DCSIMG

‘Scotland’s Land’s End’ could see community buyout

The Mull of Galloway. Picture: UNS

The Mull of Galloway. Picture: UNS

  • by ALASTAIR MUNRO
 

For almost two centuries the most southerly point in Scotland has been under the ownership of the Northern Lighthouse Board.

But the 30-acre tip of the Mull of Galloway could become

subject of a community buyout, by the population of almost 600.

Home to an important seabird colony, heath and plant-life and an iconic lighthouse

complex, the owners for the past 183 years are seeking to sell.

The Mull of Galloway Trust (MGT) is leading a proposed community land purchase.

MGT secretary Steve Hardy said it wanted to preserve the area as “a place of beauty” and “a place of tranquillity”.

He said: “We want to ensure we don’t get some outside body in who decide to make it into a fun park.

“There are going to be no fantastic changes – we are not going to build a Ferris wheel or a

helter-skelter. It will remain as it is.”

He added: “This will ensure that Mull of Galloway is

maintained to its present high standard, something that the community can be proud of.”

He explained that the

registration of interest to

purchase the property, under the Land Reform Act (Scotland) 2003, will ensure the community has the opportunity to

purchase the land and buildings.

And that the Scottish Government will appoint an expert to assess the value of the land and buildings.

He added: “Once this

valuation has been received and agreed upon, we will be holding a ballot to ensure that everyone is in agreement with our going ahead to make the purchase.

“The ballot will be open to every registered voter within the Kirkmaiden Parish.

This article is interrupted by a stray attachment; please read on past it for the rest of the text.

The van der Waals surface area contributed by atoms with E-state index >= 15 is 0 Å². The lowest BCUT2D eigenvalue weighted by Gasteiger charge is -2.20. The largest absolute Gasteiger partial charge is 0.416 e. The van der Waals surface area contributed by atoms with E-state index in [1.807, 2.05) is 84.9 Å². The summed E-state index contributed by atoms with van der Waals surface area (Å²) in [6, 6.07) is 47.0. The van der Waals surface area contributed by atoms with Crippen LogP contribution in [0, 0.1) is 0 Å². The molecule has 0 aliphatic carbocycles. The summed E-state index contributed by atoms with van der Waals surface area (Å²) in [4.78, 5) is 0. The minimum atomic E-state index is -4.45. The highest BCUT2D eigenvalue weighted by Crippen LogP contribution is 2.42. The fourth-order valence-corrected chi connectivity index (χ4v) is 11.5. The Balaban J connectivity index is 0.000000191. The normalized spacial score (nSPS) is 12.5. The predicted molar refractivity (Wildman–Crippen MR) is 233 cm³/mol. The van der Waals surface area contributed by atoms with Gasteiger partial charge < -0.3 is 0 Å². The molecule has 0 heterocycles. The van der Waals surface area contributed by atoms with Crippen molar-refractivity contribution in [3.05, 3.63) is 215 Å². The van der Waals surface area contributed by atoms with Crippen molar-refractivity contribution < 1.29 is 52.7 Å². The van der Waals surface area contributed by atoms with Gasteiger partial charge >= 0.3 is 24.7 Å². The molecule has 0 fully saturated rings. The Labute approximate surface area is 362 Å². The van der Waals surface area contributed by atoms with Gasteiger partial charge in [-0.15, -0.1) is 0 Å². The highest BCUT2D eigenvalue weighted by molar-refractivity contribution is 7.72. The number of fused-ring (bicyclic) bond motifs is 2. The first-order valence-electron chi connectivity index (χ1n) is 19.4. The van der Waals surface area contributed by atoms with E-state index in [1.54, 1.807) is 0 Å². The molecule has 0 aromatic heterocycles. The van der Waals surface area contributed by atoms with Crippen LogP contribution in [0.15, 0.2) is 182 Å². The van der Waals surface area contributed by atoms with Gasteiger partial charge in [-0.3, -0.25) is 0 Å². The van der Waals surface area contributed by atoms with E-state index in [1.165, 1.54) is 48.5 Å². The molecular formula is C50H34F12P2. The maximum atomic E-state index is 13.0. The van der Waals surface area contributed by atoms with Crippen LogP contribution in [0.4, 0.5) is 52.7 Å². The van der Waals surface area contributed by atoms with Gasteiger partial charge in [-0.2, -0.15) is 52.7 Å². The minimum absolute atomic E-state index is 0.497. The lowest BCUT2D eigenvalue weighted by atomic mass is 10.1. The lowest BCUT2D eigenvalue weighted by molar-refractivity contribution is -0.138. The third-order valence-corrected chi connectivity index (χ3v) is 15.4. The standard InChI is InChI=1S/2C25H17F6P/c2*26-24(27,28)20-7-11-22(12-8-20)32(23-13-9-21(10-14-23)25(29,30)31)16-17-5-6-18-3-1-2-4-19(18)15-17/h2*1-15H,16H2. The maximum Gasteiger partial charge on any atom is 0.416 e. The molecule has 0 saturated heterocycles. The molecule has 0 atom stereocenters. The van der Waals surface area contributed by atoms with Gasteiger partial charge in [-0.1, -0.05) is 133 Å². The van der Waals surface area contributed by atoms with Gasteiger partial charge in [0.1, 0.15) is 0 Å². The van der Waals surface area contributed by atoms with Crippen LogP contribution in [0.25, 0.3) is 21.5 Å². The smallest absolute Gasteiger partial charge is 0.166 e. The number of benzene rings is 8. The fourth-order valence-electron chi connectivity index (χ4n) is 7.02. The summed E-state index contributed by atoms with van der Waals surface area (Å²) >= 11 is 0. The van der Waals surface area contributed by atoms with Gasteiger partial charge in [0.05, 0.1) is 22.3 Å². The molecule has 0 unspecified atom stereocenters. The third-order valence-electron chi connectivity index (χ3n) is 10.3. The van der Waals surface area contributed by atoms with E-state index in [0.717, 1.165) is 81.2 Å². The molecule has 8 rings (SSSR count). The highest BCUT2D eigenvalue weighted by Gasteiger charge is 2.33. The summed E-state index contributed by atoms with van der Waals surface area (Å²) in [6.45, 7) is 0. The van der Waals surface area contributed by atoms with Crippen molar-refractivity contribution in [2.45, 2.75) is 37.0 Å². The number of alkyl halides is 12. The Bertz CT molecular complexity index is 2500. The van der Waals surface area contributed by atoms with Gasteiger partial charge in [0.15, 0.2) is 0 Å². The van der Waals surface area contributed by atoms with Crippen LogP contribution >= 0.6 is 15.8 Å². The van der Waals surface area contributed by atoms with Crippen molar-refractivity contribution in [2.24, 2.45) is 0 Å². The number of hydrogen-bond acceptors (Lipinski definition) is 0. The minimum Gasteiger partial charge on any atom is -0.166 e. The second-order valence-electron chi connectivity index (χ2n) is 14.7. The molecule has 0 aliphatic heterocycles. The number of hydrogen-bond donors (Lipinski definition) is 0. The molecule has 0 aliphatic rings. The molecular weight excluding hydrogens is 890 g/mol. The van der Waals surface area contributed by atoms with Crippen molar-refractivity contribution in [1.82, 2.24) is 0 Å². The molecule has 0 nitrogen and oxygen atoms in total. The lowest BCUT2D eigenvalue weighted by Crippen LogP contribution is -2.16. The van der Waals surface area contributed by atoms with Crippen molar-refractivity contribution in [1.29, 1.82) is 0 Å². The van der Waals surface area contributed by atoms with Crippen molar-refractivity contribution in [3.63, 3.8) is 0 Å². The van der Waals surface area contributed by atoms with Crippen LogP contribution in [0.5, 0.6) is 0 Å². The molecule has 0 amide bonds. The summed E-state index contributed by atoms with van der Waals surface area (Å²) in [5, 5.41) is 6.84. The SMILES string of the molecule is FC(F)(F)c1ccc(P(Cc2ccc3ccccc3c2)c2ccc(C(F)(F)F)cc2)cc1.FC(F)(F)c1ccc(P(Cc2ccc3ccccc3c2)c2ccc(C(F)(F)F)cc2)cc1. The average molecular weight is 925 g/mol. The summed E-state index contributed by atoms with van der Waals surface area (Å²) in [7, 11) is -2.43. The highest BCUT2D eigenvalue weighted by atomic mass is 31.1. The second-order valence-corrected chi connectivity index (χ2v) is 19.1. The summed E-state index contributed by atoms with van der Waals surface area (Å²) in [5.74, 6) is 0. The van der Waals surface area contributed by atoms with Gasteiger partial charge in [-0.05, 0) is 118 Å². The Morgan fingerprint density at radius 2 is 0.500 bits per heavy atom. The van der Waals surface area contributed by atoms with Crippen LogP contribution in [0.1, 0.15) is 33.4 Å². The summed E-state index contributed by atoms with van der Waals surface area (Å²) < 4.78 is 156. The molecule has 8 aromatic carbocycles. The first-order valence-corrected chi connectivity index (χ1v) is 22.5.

“Providing we get the

support of the community, then the Mull of Galloway Trust will be submitting an application for

funding to purchase.”

He went on: “This is a once in a lifetime opportunity for the community to own what is a main tourist attraction, which with proper management will not only provide a reasonable income that will be distributed back into the community, but will ensure that this A-listed site is preserved for

future generations.

“If everything goes to plan and we are able to raise the

necessary funding, then hopefully the purchase will take place in April 2013.

“We, as a trust, are aware that there is a lot of hard work yet to do, but we are confident that we shall have the support of the community in our endeavours”

RSPB reserve manager

Andrew Bielinksi said the charity would be keen to see a local trust take over as landlord.

He said: “The Mull of Galloway is the largest seabird colony in Dumfries and Galloway.

“But also in migration time, particularly in the autumn, we get thousands of birds funnelling through here on their way south – that can be quite

spectacular as well.

“It is quite a rare habitat, so some of the plants here are very special as well.”

The buyout is also supported by Wigtownshire Chamber of Commerce – aware of the

importance of the Mull in attracting tourists to an isolated and economically vulnerable peninsula. Chamber spokesman Jim Doran, a hotelier, said: “Lots of businesses in this area rely on tourism.

“Here we have got a class-A, four-star, hot-spot tourism area in the Mull of Galloway.

“We have all seen the price of fuel – it means people have to make a commitment to come this far to the south-west of

Scotland, and if you haven’t got the attractions here to bring them in, they are going to find somewhere else closer to home.”

The asking price is expected to be about £340,000.

 

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